Subjects in the yoga group received yogic intervention (asanas, pranayama, and meditation) for 30 min per day, 5 days in a week for a period of 6 months at the department of Pulmonary Medicine of a tertiary-care teaching hospital, Lucknow [Table 1]. The statistical analysis was done by using GraphPad inStat version 3.05 software Inc., year 2000 (Version. 3.05 GraphPad Software, Inc., California, USA).
Table 1: Yoga module for the yoga group

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  Results Top


Spirometric variables at baseline in between-group comparison are given in [Table 2]. Both the groups are comparable in every respect, and there was no significant difference found in any variable. The values of outcome measures are given in [Table 3],[Table 4],[Table 5] and [Table 6].
Table 2: Baseline scores of cases and controls (between the two groups)

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Table 3: Spirometric variables at third month (between the two groups)

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Table 4: Spirometric variables at sixth month (between the two groups)

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Table 5: Comparison of pre- post spirometric changes occurred in the cases and the control group after 3 month

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Table 6: Comparison of pre- and postspirometric changes occurred in cases and the control group after 6 month

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Between-groups comparisons are given in [Table 3] and [Table 4] after the third and sixth months, respectively, of the intervention of yoga to the yoga group. There was significant difference found in all the spirometric variables [forced vital capacity (FVC), FEV 1 , FEV 1 /FVC, and peak expiratory flow rate (PEFR)] at third month and sixth month in between-group comparison [Table 3] and [Table 4]. At the postintervention period, between-group differences were found highly significant with better improvement in FVC, FEV 1 , and FEV 1 /FVC, and PEFR [Table 4].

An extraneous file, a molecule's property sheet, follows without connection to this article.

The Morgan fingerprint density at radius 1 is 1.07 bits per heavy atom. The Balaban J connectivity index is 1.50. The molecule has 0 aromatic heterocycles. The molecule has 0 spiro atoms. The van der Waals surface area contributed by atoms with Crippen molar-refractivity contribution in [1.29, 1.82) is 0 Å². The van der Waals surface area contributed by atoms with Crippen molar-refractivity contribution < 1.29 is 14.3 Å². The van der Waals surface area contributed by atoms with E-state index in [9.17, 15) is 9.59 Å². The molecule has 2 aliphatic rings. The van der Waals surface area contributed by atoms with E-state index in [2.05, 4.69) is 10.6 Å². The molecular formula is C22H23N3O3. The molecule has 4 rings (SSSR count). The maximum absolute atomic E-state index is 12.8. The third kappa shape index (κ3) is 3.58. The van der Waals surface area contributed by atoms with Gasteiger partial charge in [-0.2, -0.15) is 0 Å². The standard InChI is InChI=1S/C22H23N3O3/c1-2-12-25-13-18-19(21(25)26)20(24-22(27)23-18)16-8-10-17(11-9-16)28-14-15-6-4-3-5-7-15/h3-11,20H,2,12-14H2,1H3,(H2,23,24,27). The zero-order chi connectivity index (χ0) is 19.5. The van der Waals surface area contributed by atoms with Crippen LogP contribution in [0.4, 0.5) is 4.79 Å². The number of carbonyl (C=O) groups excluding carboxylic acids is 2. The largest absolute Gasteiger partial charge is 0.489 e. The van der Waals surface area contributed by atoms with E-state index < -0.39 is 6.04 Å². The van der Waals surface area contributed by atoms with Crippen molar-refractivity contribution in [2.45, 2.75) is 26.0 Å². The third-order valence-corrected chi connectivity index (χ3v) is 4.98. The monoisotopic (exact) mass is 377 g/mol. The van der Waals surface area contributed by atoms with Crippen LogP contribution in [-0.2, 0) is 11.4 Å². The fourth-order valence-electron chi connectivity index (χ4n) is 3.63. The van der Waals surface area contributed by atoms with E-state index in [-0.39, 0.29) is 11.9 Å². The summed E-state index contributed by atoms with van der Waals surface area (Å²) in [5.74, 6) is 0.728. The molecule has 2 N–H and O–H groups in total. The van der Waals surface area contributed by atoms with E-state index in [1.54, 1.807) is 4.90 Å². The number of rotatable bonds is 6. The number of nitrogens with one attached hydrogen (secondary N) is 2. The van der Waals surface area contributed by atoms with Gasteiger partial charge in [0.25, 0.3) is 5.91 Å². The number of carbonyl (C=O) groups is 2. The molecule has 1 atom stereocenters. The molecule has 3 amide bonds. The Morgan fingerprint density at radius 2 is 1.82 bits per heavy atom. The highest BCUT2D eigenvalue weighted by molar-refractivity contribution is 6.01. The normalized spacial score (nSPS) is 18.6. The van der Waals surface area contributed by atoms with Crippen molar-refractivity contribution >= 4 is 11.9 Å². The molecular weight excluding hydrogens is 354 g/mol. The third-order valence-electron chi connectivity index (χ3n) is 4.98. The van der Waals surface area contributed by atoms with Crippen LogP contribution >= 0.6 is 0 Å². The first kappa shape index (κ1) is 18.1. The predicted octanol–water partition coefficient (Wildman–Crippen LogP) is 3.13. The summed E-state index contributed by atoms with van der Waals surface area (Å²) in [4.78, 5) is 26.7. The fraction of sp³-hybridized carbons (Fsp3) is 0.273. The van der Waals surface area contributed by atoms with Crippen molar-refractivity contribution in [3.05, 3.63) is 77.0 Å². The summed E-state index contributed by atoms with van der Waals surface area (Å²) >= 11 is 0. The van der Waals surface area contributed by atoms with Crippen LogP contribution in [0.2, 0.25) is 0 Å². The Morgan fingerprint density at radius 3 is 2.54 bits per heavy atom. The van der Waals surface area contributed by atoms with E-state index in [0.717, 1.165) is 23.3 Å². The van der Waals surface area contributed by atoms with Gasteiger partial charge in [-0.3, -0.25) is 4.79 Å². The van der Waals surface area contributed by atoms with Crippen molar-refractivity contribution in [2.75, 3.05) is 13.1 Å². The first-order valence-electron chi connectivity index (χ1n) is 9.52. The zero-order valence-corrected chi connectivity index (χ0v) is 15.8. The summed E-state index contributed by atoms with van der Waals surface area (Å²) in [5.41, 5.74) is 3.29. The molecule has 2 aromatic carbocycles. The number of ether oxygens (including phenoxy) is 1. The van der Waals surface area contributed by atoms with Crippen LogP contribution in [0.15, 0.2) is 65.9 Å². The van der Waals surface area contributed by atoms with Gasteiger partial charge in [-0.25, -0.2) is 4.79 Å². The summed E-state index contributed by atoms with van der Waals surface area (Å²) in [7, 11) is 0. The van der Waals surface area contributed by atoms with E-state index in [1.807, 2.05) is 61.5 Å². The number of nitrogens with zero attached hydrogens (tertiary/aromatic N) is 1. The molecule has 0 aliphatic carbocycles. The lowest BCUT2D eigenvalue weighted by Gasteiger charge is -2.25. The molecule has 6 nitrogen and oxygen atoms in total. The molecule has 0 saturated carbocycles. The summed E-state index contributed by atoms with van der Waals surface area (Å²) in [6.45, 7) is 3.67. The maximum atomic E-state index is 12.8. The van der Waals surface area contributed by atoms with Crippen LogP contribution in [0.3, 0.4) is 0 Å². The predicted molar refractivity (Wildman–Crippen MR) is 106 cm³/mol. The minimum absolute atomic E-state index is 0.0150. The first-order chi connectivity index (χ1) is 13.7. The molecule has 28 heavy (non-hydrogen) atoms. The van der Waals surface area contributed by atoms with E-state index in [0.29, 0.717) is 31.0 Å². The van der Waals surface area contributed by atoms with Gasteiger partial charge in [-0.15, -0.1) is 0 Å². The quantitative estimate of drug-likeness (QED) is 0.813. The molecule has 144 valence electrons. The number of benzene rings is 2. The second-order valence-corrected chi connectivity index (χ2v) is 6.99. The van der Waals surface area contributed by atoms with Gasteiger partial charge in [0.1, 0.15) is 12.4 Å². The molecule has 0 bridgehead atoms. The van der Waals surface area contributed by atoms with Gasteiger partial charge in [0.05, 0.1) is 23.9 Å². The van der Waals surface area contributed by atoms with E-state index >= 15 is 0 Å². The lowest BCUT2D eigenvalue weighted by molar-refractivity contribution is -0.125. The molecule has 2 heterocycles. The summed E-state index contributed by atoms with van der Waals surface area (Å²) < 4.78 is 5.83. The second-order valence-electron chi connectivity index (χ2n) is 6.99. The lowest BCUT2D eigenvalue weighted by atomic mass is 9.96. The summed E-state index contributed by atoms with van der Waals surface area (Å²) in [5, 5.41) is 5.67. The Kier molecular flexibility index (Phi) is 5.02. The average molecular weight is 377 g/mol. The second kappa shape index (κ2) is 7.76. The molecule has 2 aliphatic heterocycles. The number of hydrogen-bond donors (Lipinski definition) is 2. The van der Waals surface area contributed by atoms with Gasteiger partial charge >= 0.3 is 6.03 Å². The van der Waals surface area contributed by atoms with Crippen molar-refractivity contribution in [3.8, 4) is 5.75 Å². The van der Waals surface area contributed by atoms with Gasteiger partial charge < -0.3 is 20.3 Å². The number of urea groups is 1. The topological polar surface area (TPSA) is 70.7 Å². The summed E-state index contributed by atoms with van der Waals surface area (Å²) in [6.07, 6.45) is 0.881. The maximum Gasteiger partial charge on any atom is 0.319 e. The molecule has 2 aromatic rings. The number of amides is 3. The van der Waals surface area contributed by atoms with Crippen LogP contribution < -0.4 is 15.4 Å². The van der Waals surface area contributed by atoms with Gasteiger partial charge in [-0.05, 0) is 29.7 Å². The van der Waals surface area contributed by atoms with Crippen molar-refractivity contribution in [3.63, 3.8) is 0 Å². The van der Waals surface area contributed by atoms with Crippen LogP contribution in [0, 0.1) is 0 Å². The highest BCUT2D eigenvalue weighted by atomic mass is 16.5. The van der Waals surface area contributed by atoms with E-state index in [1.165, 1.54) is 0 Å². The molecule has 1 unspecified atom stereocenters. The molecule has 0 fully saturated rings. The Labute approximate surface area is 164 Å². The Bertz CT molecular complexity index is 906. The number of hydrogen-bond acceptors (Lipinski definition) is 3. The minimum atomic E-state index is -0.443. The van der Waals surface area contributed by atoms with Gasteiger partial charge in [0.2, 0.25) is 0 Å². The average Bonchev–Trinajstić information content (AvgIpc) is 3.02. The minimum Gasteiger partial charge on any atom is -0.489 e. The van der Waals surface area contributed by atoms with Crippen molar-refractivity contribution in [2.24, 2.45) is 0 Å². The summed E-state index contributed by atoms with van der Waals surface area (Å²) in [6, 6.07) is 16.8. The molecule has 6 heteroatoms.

Comparison of pre and post spirometric changes occurred in the yoga group and control group at the third month and sixth month respectively after the intervention of yoga to the yoga group are given in [Table 5] and [Table 6]. It has been observed in pre-post comparison at third month that FVC increased significantly by 2.71% from 80.90 ± 5.48 to 83.09 ± 4.70 (P = 0.0003). FEV 1 and PEFR also increased significantly by 9.57% and 11.58% from 68.23 ± 5.87 to 74.76 ± 4.93 (P < 0.0001) and from 64.59 ± 4.89 to 72.07 ± 5.61 (P < 0.0001), respectively. Significant decrease of 4.07% was noted in FEV 1 /FVC from 71.52 ± 5.29 to 68.61 ± 6.78 (P = 0.0002) in the yoga group in comparison to the control group. There was no significant difference found in FVC and FEV 1 /FVC.

As seen in [Table 6], both groups have significant improvement at sixth month. In the yoga group, FVC, FEV 1 , and PEFR increased significantly in the yoga group in comparison to the control group. FVC increased significantly by 6.09% from 80.90 ± 5.48 to 85.83 ± 8.07 (P < 0.0001). FEV 1 and PEFR also increased significantly by 14.89% from 68.23 ± 5.87 to 78.39 ± 4.55 (P < 0.0001) and by 17.08% from 64.59 ± 4.89 to 75.62 ± 4.71 (P < 0.0001), respectively. FEV 1 /FVC decreased significantly by 6.85% from 71.52 ± 5.29 to 66.62 ± 3.97 (P < 0.0001). In the control group, there was also significant improvement found in spirometric variables at sixth month but in comparison to third month, it was not progressive. It has been observed that except for FEV 1 /FVC all the spirometric variables increased firstly at third month, but FEV 1 and FEV 1 /FVC both decreased significantly from baseline upto 6 th month in control group (duration 6 month).